Over the years we've learned a lot from our content marketing successes and flops at Fractl, and we continuously use these insights to refine our approach. We recently teamed up with Moz to look at 345 content marketing campaigns that we launched between 2013 and 2016 to pinpoint commonalities among our biggest hits.

We wanted to determine the relationship between how many times a campaign was mentioned by publishers and the content's topic, visuals, and format. First, we defined a "placement" as any time a publisher featured the content. Then we grouped our campaigns into three categories: high success (more than 100 placements), moderate success (20-100 placements), and low success (less than 20 placements). Finally, we took a deep-dive into the data to find patterns and common themes.

We found that although you can't guarantee a viral win, you can add certain elements to your content that will increase the chances for success.

1. Start with a Strong Emotional Hook

Emotion easily made the biggest difference between a successful and unsuccessful campaign, with a strong emotional hook making a campaign three times more likely to succeed.

An example of highly emotional content was our study on The Truth About Hotel Hygiene. While most people assume that nicer hotels have fewer germs, we actually found the opposite. This surprise twist, combined with the "ickiness" of hotel remotes and sinks, made the graphic incredibly popular due to the emotional response it evoked.

One of the most widely shared pat articles on the Internet last year was a comparison list of pets before and after they grew up with their favorite toys. There's a reason "so many feels" has become popular slang on the Internet, as this list makes readers happy at the adorable images, but also sad at the thought of losing aging pets. It's a bittersweet list that more than 350,000 people shared.

2. Audiences are Naturally Drawn to Comparisons

More than half of our top-performing content featured some sort of contrast. Consider drawing a comparison or creating rankings in your content to make people pick sides and cheer for their favorites.

Our Comparing Cortana campaign attracted the attention of smartphone owners who were interested in knowing how their smartphone's virtual assistant stacks up against competitors. The fact that Siri beat its competitors attracted the attention of Apple fans and launched a debate that helped draw a lot of interest to this campaign. This topic also had wide cultural appeal since most people own smartphones.

BuzzFeed is great at drawing college pride out of its readers, and constantly creates lists around the best campuses, mascots, and even the best food. Everyone thinks their college is the best, and will click through to make sure they're properly represented. This article comparing the best foods on college campuses generated a lot of discussion among students who were either happy their favorite campus grub made the list or disappointed they were left out.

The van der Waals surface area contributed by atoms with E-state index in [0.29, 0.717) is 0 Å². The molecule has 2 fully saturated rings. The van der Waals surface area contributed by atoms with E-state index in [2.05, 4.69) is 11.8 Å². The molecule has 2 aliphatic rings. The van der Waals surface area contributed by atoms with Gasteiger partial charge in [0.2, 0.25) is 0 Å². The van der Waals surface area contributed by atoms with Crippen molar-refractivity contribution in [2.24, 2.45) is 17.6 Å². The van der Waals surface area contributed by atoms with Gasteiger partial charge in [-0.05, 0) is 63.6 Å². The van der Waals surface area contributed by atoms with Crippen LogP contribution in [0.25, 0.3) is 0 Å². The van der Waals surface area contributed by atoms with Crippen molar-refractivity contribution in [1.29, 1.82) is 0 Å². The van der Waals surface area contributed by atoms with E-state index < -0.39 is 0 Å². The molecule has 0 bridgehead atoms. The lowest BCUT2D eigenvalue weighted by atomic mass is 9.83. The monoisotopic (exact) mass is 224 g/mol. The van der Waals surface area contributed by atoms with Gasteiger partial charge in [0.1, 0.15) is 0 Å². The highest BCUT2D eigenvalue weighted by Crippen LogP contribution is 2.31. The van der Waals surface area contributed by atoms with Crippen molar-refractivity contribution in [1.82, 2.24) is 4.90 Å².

3. Pop Culture References Drive Interest

Our top campaigns were twice as likely to include a pop culture theme. Geek themes in particular did well, but pop culture references as a whole drew more interest and helped make less glamorous topics more enticing.

Real estate and personal income data by itself isn't exciting, but we used this data to create a compelling look at which sitcom families wouldn't be able to afford their housing in our Sitcom Cribs campaign. After all, most people who watched Friends wondered how a chef and a fashion coordinator could afford such a huge Manhattan apartment, while the advanced physicists in the Big Bang Theory needed roommates.

This graphic was successful because it catered to more than one audience. You don't have to like Frasier or Boy Meets World to appreciate it, as long as you tuck into Mad Men or the The Mindy Project. Comparing such a wide range of TV shows increased the overall appeal of this campaign.

A site called Pokies.net.au grabbed the attention of superhero fans everywhere last year with their graphic The Many Faces of Superheros. They broke down 20 top heros, from Superman and Aquaman, and showed who had played them on TV since 1943. As soon as audiences saw how few people of color and women were represented, the graphic took off. The timing of the release was perfect, as pressure is growing for Hollywood to cast more diversely.

These are just a few of the content elements we use to position content for success. If you're in a content rut, give them a try and see if your graphic, video, or article performs better because of it.